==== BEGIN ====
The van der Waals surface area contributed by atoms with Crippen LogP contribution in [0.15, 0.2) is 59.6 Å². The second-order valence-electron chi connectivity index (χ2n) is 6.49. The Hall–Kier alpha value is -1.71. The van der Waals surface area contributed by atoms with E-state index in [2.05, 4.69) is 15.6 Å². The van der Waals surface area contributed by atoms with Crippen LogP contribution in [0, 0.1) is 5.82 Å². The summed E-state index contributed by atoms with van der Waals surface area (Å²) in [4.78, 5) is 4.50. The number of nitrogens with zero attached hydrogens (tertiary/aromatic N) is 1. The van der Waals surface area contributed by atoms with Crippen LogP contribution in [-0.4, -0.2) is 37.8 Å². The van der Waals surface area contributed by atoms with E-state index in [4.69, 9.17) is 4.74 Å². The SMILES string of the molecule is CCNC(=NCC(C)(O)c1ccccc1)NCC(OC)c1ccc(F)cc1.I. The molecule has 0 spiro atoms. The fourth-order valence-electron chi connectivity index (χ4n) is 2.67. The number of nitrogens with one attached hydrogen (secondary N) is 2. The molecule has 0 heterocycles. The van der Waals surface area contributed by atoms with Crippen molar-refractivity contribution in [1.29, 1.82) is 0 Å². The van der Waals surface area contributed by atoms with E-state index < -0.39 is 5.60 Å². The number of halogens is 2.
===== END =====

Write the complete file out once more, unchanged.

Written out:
The van der Waals surface area contributed by atoms with Crippen LogP contribution in [0.15, 0.2) is 59.6 Å². The second-order valence-electron chi connectivity index (χ2n) is 6.49. The Hall–Kier alpha value is -1.71. The van der Waals surface area contributed by atoms with E-state index in [2.05, 4.69) is 15.6 Å². The van der Waals surface area contributed by atoms with Crippen LogP contribution in [0, 0.1) is 5.82 Å². The summed E-state index contributed by atoms with van der Waals surface area (Å²) in [4.78, 5) is 4.50. The number of nitrogens with zero attached hydrogens (tertiary/aromatic N) is 1. The van der Waals surface area contributed by atoms with Crippen LogP contribution in [-0.4, -0.2) is 37.8 Å². The van der Waals surface area contributed by atoms with E-state index in [4.69, 9.17) is 4.74 Å². The SMILES string of the molecule is CCNC(=NCC(C)(O)c1ccccc1)NCC(OC)c1ccc(F)cc1.I. The molecule has 0 spiro atoms. The fourth-order valence-electron chi connectivity index (χ4n) is 2.67. The number of nitrogens with one attached hydrogen (secondary N) is 2. The molecule has 0 heterocycles. The van der Waals surface area contributed by atoms with Crippen molar-refractivity contribution in [1.29, 1.82) is 0 Å². The van der Waals surface area contributed by atoms with E-state index < -0.39 is 5.60 Å². The number of halogens is 2.